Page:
In their quiet little sea-girt home, where the skies were bright and blue, and the breezes balmy and soft, Emile Le Grande and his young wife had dwelt in peace and happiness for nearly five years. Not a line had ever come, amid all Leah’s hopeless longing and vain expectation, to assure her of her father’s forgiveness and continued love. So, weary from this continued disappointment, she had settled down into the confident assurance, that his blessing now would never come, and she must find happiness alone in her husband’s love. Long, long ago, Emile’s parents had written, expressing kindest wishes for their welfare, and tendering to Leah a daughter’s welcome. Mrs. Le Grande, although disappointed and chagrined that Belle Upton was not the choice of her son’s love, soon quieted down, and accepted the alternative with astonishing and commendable resignation. So, despite Leah’s bitter disappointment, she was happy; for, aside from Emile’s love, she soon drew hope and happiness from the life of the dark-eyed little daughter that had come to bless her home. Emile had yielded to Leah’s wishes, and, following the custom of her people, she had called her little daughter, Sarah, in memory of her mother, whose death she had so long and deeply mourned.
The event of this little grandchild’s birth had never reached Mr. Mordecai’s ears, for he had regarded Leah as dead, ever since that dreadful morning when he discovered that she had clandestinely married a “Christian dog.” He desired to know naught of her welfare; he avoided knowing anything.
In the interior of the State, about two hundred miles distant from the Queen City, was a cosy, sequestered little settlement, called Inglewood. To this little shelter of peace and security, many refugees had found their way, and taken temporary homes. Many Hebrew families from the Queen City had fled thither, and among them those of Rabbi Abrams and Mr. Mordecai.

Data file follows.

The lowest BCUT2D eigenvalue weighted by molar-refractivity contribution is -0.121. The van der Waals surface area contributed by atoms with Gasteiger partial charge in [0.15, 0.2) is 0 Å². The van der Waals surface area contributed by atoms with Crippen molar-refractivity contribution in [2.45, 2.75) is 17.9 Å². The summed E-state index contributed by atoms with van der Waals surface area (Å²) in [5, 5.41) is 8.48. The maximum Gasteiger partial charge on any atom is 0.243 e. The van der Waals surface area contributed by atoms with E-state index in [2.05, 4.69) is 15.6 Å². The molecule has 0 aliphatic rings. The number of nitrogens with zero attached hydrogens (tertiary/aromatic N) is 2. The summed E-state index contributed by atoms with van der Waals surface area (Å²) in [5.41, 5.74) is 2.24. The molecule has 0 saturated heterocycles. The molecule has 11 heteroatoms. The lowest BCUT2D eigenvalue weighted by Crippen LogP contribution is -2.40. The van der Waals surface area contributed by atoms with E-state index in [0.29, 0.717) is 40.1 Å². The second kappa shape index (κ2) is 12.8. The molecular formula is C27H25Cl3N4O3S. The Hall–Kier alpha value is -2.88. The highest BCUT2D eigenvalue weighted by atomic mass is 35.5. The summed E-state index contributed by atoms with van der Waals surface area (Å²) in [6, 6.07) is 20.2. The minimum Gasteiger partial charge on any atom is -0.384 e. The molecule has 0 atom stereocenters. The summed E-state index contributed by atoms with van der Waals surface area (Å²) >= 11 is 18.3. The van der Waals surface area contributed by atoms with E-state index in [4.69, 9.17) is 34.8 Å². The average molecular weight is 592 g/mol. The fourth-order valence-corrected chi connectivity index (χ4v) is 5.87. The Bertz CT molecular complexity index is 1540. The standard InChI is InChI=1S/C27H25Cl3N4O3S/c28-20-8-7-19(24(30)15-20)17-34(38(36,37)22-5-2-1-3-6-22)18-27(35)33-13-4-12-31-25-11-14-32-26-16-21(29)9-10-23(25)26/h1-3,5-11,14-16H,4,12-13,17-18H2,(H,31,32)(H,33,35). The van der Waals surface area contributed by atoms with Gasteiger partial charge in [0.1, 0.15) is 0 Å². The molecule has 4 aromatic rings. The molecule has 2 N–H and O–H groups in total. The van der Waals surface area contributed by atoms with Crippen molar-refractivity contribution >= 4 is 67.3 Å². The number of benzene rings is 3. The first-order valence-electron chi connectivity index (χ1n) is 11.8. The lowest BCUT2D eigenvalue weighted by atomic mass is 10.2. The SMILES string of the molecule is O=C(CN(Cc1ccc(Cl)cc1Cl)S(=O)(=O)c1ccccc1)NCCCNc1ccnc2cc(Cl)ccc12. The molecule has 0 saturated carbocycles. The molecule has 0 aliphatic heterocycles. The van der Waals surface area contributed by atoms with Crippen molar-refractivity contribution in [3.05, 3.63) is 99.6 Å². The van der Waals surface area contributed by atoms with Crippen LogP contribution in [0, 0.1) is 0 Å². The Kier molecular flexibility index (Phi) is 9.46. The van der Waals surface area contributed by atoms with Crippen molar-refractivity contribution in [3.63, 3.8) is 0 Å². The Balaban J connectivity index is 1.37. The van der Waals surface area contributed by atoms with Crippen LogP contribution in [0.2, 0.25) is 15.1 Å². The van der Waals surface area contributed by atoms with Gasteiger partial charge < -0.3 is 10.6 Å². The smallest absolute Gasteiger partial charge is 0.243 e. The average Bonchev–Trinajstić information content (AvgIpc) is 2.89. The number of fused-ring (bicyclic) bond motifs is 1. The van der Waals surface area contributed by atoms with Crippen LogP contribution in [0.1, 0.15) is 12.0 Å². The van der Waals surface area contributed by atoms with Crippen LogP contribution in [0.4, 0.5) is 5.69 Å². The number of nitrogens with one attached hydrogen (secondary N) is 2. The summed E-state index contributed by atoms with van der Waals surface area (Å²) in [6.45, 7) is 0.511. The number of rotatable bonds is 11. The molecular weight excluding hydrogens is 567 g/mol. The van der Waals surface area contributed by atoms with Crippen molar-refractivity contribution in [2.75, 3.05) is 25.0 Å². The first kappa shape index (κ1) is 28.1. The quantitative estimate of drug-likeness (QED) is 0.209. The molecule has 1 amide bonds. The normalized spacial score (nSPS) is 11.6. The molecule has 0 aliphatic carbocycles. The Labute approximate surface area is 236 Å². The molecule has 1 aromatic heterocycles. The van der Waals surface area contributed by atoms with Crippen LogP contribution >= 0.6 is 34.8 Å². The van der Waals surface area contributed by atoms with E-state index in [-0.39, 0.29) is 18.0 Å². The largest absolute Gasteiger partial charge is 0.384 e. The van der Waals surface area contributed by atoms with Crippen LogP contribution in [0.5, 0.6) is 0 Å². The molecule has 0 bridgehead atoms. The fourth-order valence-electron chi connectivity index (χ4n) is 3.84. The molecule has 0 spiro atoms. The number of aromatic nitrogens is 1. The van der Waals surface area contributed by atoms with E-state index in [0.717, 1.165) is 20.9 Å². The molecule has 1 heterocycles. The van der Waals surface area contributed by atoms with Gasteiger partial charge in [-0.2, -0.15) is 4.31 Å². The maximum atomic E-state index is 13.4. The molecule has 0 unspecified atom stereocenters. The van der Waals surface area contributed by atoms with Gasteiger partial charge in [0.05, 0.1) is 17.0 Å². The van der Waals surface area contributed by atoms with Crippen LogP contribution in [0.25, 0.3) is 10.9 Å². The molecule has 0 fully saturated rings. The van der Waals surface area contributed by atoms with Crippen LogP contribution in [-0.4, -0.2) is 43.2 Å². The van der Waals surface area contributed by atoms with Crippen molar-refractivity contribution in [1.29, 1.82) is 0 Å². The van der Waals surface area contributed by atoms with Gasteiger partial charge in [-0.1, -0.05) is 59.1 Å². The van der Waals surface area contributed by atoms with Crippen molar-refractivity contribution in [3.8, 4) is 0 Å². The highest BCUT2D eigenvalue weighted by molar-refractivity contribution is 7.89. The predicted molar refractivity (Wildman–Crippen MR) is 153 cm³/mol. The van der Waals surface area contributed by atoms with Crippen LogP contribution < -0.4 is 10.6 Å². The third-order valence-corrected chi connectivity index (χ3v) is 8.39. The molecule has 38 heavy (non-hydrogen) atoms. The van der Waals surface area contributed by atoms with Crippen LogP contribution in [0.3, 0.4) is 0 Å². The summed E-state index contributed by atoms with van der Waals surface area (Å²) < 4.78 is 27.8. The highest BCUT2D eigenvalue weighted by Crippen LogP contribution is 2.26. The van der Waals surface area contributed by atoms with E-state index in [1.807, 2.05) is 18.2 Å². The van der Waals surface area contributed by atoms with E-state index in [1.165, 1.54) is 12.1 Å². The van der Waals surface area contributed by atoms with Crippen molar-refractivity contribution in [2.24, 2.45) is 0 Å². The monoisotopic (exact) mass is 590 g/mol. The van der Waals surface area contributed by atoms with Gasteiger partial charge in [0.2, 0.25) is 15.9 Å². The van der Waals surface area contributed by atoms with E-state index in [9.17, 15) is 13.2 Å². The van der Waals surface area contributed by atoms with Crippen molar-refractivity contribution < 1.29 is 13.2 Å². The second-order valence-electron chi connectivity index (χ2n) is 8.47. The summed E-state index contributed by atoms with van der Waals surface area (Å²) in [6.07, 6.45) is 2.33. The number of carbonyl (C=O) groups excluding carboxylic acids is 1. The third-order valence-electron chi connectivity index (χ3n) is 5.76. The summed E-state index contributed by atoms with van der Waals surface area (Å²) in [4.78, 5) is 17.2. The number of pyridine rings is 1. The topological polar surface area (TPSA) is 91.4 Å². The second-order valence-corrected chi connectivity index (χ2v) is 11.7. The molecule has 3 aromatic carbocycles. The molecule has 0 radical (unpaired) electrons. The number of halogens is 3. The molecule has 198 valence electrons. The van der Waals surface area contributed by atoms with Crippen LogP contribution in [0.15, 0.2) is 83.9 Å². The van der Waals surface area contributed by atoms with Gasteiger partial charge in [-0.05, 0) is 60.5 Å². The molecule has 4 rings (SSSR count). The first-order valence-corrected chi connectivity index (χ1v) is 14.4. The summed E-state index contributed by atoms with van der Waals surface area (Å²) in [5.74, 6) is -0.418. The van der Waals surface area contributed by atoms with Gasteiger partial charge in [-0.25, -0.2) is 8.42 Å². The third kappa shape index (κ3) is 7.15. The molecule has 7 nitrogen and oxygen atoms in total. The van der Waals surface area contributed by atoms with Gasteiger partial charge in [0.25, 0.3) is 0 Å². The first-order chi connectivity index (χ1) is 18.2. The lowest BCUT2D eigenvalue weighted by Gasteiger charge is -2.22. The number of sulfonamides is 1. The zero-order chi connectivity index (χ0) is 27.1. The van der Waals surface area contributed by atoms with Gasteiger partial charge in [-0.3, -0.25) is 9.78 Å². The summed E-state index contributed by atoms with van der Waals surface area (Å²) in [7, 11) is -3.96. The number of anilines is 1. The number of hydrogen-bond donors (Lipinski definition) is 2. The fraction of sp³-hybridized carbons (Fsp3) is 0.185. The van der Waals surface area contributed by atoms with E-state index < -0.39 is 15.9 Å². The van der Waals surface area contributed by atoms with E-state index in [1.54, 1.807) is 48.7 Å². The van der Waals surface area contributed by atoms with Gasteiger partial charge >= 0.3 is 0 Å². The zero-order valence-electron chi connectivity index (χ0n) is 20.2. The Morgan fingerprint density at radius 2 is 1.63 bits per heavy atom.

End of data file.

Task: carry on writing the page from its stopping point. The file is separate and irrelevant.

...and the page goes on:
It was some weeks after Mr. Mordecai’s removal to Inglewood, when one day Rebecca requested her husband to accompany her to the house of the rabbi. Mr. Mordecai gladly assented. They found the rabbi, as usual, engrossed with his books in the temporary library that was a necessary feature of his home. Mrs. Abrams still bore on her pale, calm face the marks of sorrow that had rested there since the terrible and mysterious death of her son. Without delay, and by dint of that skilful management which was characteristic of Rebecca, she approached the dreadful subject of Mark’s death. Then, after a pause, looking straight at the rabbi, she said suddenly, with terrible emphasis, “I know the guilty man-the one who did the dreadful deed.” The rabbi, his wife, and Mr. Mordecai looked aghast.
“What do you mean,” at length spoke out the rabbi, in fearful bewilderment.
“I mean that I know who assassinated Mark,” she replied, with flashing eye and ringing voice.